After monitoring the impact of the COVID Protection Framework on businesses and the economy, the New Zealand government has decided to offer additional support. Each COVID Support Payment will be $4,000 per business plus $400 per full-time employee, capped at 50 FTEs or $24,000, this is the same rate as the most recent Transition Payment.
The government has observed that the majority of the economy is operating close to normal, but in some sectors, like hospitality and events, there has been a significant drop-off in business. "There is a range of reasons for this, but it is clear that the impact is putting a number of viable businesses at risk of not being able to operate," noted the government in a news release.
How will the support scheme work?
New Zealand opens the applications for the first payment on 28th February and payments start from 1st March.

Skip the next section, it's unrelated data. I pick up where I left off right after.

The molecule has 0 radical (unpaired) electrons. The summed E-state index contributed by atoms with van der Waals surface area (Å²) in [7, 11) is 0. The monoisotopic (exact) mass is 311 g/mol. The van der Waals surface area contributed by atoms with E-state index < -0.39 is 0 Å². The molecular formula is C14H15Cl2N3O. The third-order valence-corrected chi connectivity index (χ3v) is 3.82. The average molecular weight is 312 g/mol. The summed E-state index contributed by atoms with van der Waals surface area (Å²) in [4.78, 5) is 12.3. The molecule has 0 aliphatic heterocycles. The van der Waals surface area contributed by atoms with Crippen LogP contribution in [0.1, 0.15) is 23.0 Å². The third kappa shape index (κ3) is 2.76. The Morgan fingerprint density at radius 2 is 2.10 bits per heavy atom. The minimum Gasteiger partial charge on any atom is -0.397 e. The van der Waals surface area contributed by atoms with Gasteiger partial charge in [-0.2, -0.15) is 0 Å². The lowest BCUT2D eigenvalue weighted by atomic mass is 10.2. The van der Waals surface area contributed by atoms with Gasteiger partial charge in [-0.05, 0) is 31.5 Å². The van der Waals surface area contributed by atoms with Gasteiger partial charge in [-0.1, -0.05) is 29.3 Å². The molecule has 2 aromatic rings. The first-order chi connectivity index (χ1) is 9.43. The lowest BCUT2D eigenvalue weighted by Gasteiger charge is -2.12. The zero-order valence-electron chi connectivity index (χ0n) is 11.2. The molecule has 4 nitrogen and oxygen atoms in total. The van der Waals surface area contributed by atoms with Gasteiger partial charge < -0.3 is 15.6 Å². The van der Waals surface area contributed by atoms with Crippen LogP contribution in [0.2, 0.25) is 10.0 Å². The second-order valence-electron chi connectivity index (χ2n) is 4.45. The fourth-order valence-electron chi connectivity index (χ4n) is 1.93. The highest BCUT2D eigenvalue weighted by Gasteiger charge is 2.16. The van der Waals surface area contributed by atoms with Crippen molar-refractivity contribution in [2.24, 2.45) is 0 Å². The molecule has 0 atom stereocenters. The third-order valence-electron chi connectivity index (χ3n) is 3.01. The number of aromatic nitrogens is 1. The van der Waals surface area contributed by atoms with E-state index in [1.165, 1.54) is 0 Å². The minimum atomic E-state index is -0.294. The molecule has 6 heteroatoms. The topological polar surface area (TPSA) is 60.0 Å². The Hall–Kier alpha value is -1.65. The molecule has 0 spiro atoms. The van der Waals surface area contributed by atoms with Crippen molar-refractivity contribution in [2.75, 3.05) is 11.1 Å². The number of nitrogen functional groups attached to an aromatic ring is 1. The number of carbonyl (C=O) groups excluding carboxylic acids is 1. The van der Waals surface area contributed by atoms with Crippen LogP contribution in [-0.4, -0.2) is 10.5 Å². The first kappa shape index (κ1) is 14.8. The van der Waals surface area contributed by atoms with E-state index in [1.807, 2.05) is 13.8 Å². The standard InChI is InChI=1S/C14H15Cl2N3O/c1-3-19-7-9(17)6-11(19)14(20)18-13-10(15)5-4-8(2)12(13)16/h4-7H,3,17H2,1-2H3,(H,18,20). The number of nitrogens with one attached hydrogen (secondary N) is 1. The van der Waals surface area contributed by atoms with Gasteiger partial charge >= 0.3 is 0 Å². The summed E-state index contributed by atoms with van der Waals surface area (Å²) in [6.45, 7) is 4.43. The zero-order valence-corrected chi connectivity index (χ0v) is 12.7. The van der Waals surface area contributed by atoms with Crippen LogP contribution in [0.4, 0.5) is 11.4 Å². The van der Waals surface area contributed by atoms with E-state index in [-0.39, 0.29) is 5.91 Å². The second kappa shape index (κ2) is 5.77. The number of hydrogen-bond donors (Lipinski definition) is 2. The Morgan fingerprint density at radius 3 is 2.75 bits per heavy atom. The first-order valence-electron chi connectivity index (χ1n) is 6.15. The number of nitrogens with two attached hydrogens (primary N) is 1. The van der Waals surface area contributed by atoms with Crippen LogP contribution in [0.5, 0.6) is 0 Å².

The support payments will be available on a fortnightly basis for six weeks, with a limit of three payments in total. The government will continue to closely monitor the situation and may extend the payment, if necessary.
A higher threshold is being set in terms of revenue loss than previous support in order to target those most affected. As per the new guidelines, firms must show a 40 percent drop in seven consecutive days within the six weeks prior to the shift to Phase 2 of the Omicron response on February 15, compared to seven days after that date.
Additional measures to curb the challenges faced by businesses
Furthermore, under the Small Business Cashflow Loans Scheme, the amount of funding available to eligible businesses, is also expected to increase with the introduction of a ‘top up’ loan.
The top up loan may help the firms that have already accessed a loan to draw down an additional $10,000 with a new repayment period of 5 years and the first 2 years being interest-free.
The cabinet has also agreed to remove the first two years of accrued base interest from all borrowers who have, or will, take out a loan under the scheme. Lastly, for businesses struggling to pay tax because of the impacts of COVID may have an opportunity to delay starting payments to a later date, or could write off any part of the tax, subject to eligibility and approvals.